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      Please Don't Touch Me

      September 28, 2013
      From the column 'Reality Bites'

      Childhood portrait of the author courtesy of her mother, Andrea Arlington

      Nineteen years after I was first molested as a child, I finally filed a police report. I now understand that what took place is classified as rape, and I want to make sure what happened to me doesn’t happen to anyone else. But I didn’t always interpret these events this way. It took years of depression and heroin addiction for me to understand the trauma that drew me to substances that could leave me numb.

      I always knew that I had been abused and traumatized as a kid—I have divorced parents and an alcoholic father. Like many addicts, I began drinking and using at a young age to escape. After getting sober for the first time at age 18, I quickly relapsed and began having night terrors about sexual attacks that happened to me as a child. (Later, I found out our brains often block out childhood trauma, such as sexual abuse. Studies find that 20 percent of adult females and 5-10 percent of adult males recall being sexually assaulted or abused as a child.)

      The first night this happened, I dreamed I was alone in my room and three years old. A boy, whose face I couldn’t see, asked me to take off my pants. I was scared, but he said what we were doing was “normal,” as if he was playing house with me, not about to sexually assault me. So I listened to him. As I pulled down my pants, he slipped off my underwear and began touching himself. I quickly turned around and looked up at his face and realized the boy was a close family member who was much older than me.

      And then I woke up from the dream. Tears rolled down my face. I had seen this family member throughout the years, such as at the hospital as my grandma was dying and when my father dragged me to a family event he was hosting. I had felt weird around him, but I didn’t know why. Lying in my bed, I wondered if I felt weird because he assaulted me, and I shook as memories of sexual abuse started to piece together.

      In one such memory, he closed his eyes after he began touching himself. Occasionally, his eyes peeked open, but I avoided his glare—I looked forward. (Even at a young age, I knew this wasn’t okay; I was just too afraid to tell anyone.) The boy didn’t like me avoiding his eyes, so he asked me to turn my head around and look at him. That’s when he moved closer to me. I rushed towards the bed to get away from him, but I was too small to escape him. He yelled, “Hold still!” and then ejaculated on my butt.

      There were several other incidents like this one. Eventually, he forced me to perform oral sex on him. I have a strong memory of what happened that day—I remember the smell of him, the rooms we were in, how I felt in my gut. To this day, whenever I walk into a hotel room that smells like the one we were in together many years ago at a family event, I feel ill.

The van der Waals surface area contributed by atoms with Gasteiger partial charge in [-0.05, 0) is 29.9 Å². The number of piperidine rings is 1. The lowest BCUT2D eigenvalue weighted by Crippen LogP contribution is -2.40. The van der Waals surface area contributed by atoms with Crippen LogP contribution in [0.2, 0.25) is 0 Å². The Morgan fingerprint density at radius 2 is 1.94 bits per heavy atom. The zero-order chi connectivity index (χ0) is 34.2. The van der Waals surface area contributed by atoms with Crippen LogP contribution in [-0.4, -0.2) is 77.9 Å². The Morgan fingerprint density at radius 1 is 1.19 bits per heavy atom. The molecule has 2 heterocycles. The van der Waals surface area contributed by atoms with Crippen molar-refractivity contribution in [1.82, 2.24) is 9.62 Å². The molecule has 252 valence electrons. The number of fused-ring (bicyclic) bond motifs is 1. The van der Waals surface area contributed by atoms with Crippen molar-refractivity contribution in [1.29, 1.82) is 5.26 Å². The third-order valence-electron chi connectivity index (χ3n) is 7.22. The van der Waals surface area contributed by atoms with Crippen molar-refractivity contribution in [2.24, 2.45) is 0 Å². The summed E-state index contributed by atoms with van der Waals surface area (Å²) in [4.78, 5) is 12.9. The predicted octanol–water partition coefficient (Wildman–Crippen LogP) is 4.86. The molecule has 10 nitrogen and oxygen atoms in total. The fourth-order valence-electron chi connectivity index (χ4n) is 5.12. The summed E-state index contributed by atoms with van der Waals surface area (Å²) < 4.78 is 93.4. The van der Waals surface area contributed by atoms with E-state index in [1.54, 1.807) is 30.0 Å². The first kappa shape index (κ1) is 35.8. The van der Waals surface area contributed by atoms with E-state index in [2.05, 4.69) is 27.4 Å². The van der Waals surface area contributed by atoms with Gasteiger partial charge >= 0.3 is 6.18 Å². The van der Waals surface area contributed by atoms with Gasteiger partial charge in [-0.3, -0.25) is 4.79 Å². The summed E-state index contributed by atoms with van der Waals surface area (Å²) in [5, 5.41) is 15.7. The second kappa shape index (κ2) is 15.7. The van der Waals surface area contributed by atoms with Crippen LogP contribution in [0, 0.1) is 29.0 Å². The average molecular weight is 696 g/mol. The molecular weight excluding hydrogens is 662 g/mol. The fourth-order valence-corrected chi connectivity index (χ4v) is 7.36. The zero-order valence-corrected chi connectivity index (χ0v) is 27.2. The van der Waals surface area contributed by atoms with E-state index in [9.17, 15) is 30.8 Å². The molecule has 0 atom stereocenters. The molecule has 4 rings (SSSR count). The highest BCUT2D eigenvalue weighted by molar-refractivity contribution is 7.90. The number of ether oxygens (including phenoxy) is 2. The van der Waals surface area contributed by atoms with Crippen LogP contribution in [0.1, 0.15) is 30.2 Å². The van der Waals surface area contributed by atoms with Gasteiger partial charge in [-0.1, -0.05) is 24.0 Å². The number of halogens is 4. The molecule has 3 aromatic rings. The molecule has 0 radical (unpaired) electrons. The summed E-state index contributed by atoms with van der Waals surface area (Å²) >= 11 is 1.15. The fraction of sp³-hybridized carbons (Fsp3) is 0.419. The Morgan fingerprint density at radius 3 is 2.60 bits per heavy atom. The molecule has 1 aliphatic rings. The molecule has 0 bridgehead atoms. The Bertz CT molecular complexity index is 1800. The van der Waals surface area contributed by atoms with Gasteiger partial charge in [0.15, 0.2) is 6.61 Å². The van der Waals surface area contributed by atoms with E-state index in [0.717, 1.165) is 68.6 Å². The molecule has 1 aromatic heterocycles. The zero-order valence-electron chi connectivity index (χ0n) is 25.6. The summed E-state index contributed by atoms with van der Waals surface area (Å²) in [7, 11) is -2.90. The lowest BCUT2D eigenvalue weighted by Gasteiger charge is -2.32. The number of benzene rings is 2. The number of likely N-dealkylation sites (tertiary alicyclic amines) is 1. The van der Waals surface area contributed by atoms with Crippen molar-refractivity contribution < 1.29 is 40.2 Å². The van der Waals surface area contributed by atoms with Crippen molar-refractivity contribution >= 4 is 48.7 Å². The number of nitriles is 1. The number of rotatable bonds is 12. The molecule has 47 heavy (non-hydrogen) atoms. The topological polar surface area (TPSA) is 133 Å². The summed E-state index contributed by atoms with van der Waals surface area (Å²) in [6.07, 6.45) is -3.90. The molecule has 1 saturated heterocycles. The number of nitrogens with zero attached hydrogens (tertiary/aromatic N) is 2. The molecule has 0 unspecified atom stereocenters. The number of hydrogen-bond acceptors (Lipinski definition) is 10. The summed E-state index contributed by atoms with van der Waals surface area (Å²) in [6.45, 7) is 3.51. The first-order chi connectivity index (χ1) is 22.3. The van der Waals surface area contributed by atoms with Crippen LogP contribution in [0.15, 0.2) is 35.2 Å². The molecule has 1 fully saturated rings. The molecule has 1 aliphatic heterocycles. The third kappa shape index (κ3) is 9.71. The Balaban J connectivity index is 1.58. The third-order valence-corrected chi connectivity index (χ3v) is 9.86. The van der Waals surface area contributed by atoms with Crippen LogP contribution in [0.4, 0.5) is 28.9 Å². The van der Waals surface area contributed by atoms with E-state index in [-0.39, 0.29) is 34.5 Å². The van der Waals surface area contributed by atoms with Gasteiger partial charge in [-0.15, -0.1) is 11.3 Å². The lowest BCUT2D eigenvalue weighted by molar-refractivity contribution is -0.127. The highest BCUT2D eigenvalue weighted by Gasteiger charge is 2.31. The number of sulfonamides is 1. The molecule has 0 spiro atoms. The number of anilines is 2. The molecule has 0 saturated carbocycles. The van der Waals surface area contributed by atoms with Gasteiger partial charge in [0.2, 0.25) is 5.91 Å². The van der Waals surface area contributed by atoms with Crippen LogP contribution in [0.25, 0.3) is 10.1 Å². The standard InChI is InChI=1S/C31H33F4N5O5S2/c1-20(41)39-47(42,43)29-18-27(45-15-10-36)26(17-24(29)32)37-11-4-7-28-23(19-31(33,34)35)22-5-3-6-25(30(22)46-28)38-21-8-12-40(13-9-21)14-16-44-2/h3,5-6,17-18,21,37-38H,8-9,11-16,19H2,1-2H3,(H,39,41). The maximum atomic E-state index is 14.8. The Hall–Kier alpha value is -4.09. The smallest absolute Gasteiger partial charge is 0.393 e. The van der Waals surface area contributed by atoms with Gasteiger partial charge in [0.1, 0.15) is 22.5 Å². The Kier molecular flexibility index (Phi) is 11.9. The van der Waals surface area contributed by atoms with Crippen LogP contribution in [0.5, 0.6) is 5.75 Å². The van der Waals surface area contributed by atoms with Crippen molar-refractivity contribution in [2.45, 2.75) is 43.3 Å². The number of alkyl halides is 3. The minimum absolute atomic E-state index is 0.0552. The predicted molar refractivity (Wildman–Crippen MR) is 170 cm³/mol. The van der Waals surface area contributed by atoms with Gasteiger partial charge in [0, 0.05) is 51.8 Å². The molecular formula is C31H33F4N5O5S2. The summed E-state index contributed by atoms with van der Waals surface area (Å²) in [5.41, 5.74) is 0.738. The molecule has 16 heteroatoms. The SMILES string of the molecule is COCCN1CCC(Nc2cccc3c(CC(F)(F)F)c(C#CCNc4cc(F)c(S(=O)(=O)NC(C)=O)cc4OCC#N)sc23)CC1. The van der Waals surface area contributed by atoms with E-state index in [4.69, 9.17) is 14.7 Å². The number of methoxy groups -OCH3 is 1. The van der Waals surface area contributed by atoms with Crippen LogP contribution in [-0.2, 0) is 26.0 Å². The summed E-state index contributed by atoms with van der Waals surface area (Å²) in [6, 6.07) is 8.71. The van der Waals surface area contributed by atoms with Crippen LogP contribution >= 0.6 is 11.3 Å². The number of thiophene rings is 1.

After my memories resurfaced, I kept the history of sexual abuse a secret for another year, until I entered rehab for my addiction. During a one-on-one session with my therapist, I mentioned the memories.  

      “No one knows about it besides my mother,” I said to the therapist.

      “Wait. Did you report this?” she asked.

      “No.”

      “Well, Alexis, I must warn you that I am a mandated reporter, so if you choose to go any further I am going to have to report this incident.”

      I shut down. I wasn’t sure if I could go through with reporting the incidents to the authorities. For the next year, I promised myself I would finish the 12 steps with my sponsor before I reported the abuse—at the time, I thought, Oh well, he would only do that to me. He would never hurt anyone else.

      After all, I had seen this family member a few times in the last ten years, and he seemed normal. When I heard he had a child, I decided I couldn’t report the sexual abuse that happened nearly two decades ago—I felt guilty. If I reported what he did to me, his child would lose his financial support and could end up on the street. I didn’t want to ruin his child’s life. But I knew in my heart that, at the end of the day, this man has a child—a child who is the same age I was when he started abusing me. I would feel responsible if anything happened.

      So here I am, four years after my memories returned, reporting the abuse to the authorities and sharing it with the world. I didn’t report his actions for revenge or to make myself feel better—it was a painful experience and reporting the abuse doesn’t keep the painful memories from returning. I’m making my traumatic history public knowledge, because one in five girls and one in 20 boys are victims of childhood sexual abuse. To prevent him from abusing other children and to begin the healing process, I had to speak up.  

      Alexis Neiers is a drug and alcohol counselor at Acadia Malibu. She lives in Los Angeles with her husband and newborn baby, Harper.

      @ItsAlexisNeiers

      More by Alexis:

      The Quaking Mess

      How Do We Solve North America’s Heroin Problem?

      Why Are the Millennials So Screwed Up?

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      Topics: molestation, child abuse, Alexis Neiers, personal essays, police, California

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